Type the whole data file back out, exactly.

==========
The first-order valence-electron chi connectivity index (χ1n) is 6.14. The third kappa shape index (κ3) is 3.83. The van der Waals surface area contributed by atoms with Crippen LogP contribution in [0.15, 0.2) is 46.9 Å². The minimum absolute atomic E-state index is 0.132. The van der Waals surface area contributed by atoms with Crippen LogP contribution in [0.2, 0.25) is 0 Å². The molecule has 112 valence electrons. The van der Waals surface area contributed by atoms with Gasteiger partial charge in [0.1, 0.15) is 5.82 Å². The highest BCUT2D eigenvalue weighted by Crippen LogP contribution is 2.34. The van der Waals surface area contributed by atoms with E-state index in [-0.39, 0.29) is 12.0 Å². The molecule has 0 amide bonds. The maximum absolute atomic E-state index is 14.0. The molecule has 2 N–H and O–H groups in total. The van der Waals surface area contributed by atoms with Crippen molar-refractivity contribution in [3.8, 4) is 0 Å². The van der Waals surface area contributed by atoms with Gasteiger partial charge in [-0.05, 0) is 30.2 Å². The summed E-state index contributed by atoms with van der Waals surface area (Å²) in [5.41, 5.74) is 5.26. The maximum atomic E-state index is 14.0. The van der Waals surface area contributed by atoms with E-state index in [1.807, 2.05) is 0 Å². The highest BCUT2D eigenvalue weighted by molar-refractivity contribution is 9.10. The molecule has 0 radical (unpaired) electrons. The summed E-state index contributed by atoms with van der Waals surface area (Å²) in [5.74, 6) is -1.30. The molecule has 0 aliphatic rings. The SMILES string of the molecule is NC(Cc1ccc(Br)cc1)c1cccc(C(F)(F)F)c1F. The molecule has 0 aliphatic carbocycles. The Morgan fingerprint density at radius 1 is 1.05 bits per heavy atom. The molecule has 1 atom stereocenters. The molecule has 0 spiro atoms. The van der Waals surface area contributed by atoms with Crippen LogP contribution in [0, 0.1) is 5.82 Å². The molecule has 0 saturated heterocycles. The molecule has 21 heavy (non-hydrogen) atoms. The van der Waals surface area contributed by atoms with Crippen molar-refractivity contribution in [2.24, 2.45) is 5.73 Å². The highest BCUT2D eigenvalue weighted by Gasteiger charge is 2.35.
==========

The first-order valence-electron chi connectivity index (χ1n) is 6.14. The third kappa shape index (κ3) is 3.83. The van der Waals surface area contributed by atoms with Crippen LogP contribution in [0.15, 0.2) is 46.9 Å². The minimum absolute atomic E-state index is 0.132. The van der Waals surface area contributed by atoms with Crippen LogP contribution in [0.2, 0.25) is 0 Å². The molecule has 112 valence electrons. The van der Waals surface area contributed by atoms with Gasteiger partial charge in [0.1, 0.15) is 5.82 Å². The highest BCUT2D eigenvalue weighted by Crippen LogP contribution is 2.34. The van der Waals surface area contributed by atoms with E-state index in [-0.39, 0.29) is 12.0 Å². The molecule has 0 amide bonds. The maximum absolute atomic E-state index is 14.0. The molecule has 2 N–H and O–H groups in total. The van der Waals surface area contributed by atoms with Crippen molar-refractivity contribution in [3.8, 4) is 0 Å². The van der Waals surface area contributed by atoms with Gasteiger partial charge in [-0.05, 0) is 30.2 Å². The summed E-state index contributed by atoms with van der Waals surface area (Å²) in [5.41, 5.74) is 5.26. The maximum atomic E-state index is 14.0. The van der Waals surface area contributed by atoms with E-state index in [1.807, 2.05) is 0 Å². The highest BCUT2D eigenvalue weighted by molar-refractivity contribution is 9.10. The molecule has 0 radical (unpaired) electrons. The summed E-state index contributed by atoms with van der Waals surface area (Å²) in [5.74, 6) is -1.30. The molecule has 0 aliphatic rings. The SMILES string of the molecule is NC(Cc1ccc(Br)cc1)c1cccc(C(F)(F)F)c1F. The molecule has 0 aliphatic carbocycles. The Morgan fingerprint density at radius 1 is 1.05 bits per heavy atom. The molecule has 1 atom stereocenters. The molecule has 0 spiro atoms. The van der Waals surface area contributed by atoms with Crippen LogP contribution in [0, 0.1) is 5.82 Å². The molecule has 0 saturated heterocycles. The molecule has 21 heavy (non-hydrogen) atoms. The van der Waals surface area contributed by atoms with Crippen molar-refractivity contribution in [2.24, 2.45) is 5.73 Å². The highest BCUT2D eigenvalue weighted by Gasteiger charge is 2.35.